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Someone asked me about this piece bought on a UK antiquities auction website. 


Gnathia Ware knot handled olpe purchased from online auction website September 2015. 110mm


The general form is correct although the piece is rather smaller than most examples of this type.

Knot handle quite close to the lip. (Generally speaking knot handles are further away from the upper attachment of the handle than in this piece).

Vertically ribbed body.

Pedestal base with reserved area above base.

Painting in white, yellow and red ochre  - is relatively poorly done.

Plain band of red ochre at top of ribbing. This forms a half square beneath the handle attachment and then meets up with the line on the other side in a some what clumsy fashion.

On neck a simple thin yellow/white band with pellet dots below and above, with a larger dot to the front

Badly repaired chip on lip.



Basic tests.  None are definitive, only suggestive.

Water adsorption in the reserved parts is very slow. Unglazed ancient pottery usually adsorbs water very rapidly.

Tested areas: under base and reserved area above base.

At 90 seconds a well formed droplet of water persists on the surface of the reserved area above the base and similarly an almost fully formed droplet persists under the base.

(Ideally to make sure any altered water adsorption is not due to any surface protection having been applied to the piece the areas tested should first be wiped with acetone, white spirits and then alcohol to remove any such coating that might have been applied.)


Smell when moistened is 'fresh' not 'musty' as many (but not all) ancient terracotta artefacts are.

(An area not treated with any solvents as above should be odor tested.)


Weight - This piece weighs 169 grams - unusually heavy for the size. Ancient classical pottery is almost invariably lighter in weight than similarly sized modern pieces. I would have expected this piece if genuinely ancient to weigh no more than 130 grams.


Resonance when tapping with a metal implement is high pitched not dull. This suggests modern firing at very high temperature. This dull resonance is found in most terracotta vessels fired in antiquity. The firing process in the  kilns used  the time such pottery was made achieved a temperature higher than 900 degrees C (which is of course needed to vitrify the clay particles)  but probably not higher than 1050 degrees C Modern electric and gas fired kilns are used normally in the range of 1200 to 1400 degrees C.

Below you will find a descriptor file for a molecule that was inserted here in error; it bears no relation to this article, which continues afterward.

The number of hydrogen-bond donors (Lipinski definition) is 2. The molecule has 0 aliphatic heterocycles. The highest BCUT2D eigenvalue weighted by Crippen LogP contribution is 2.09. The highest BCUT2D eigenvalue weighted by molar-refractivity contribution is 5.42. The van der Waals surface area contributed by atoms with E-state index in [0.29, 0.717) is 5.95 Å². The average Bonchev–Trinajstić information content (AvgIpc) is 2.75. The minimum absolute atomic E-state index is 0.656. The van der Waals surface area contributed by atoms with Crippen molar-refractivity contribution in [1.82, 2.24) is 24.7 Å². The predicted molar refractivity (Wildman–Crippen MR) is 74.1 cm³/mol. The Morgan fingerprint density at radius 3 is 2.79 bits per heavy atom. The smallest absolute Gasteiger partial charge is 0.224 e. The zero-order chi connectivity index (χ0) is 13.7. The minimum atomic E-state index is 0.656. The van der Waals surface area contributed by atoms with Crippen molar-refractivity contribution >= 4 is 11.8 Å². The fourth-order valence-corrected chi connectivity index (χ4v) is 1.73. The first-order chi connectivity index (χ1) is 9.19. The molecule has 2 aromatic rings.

Black 'glaze' is very even and uniform : genuine glazes/fired slips show some variation.

There is crackling on parts of which looks like crackling of paint not the loss of fired slip.


From Nick:

I would also add that this variation in glaze is rather easy to spot in most instances if one looks closely and in bright light. Sort of a patchy variation in the lustrousness of the glaze, and has a sort of blue and occasionally golden iridescence at times. But there is one regional glaze where this variation is a tad harder to spot: the sometimes more matt, inferior Campanian glaze. It is nonetheless there if one looks very closely


Painted polychrome details

Gnathia ware is characterized by polychrome motifs and patterns created by applying purple-red, yellow, and white directly on top of the black gloss (slip) before the vessels were fired. Such painted colours are therefore  generally rendered rather 'flat' in consequence of these added colours undergoing the entire firing process. Whereas the white/yellow painted decoration is flat, the red ochre band is noticeably  raised. It very much appears to have been added to the fired pottery at the very end of the entire manufacturing process and looks like fairly recently painted decoration.

Fixity of colours - acetone test


Black coloured areas easily come off with acetone.

This will never occur with a fired slip.

Sometimes ancient black glazed pieces are 'improved' by using black shoe polish and acetone will to some extent remove this as well.


However, very tiny bits of red and white/yellow painted areas also easily lifted off with acetone which makes it rather likely that the black colour lifted off is also actually new paint and not black shoe polish.





Absolutely clean : no genuine encrustations, sandy or lime accretions. Not even isolated grains of sand seen under the binocular microscope.


There was a very fine and evenly dispersed, as if 'sprayed' on, altogether false looking surface 'accretion'. Nothing like  the uneven and patchy and variegated accretions one does sometimes find. What one can see is uniformly  spread, non granular and of only one type. And there was similar inside the piece as well: similarly as if  sprayed in.


Absolutely no trace of roots marks.( Of course by no means all ancient pottery has roots marks )


X-Ray fluorescence: I haven't actually  had XRF done on these ( the above are  'mock-ups') but one would expect to find iron in the black coloured area if genuine fired slip but not if coloured with modern ceramic paint or black shoe polish which contains carbon black or 'lampblack' (carbon particles) and or an azo or nigrosine dye none of which contain any iron.


Thermoluminescence (TL) dating to determine when the pottery was last fired.


Neither is  worth doing in this case.

Many fakes of Gnathia Ware on the market. Many actually have fake accretions and the surfaces are artificially aged more than has been attempted with this piece. (These photos from a very important book: contact me for details if you want to know where to buy a copy.)

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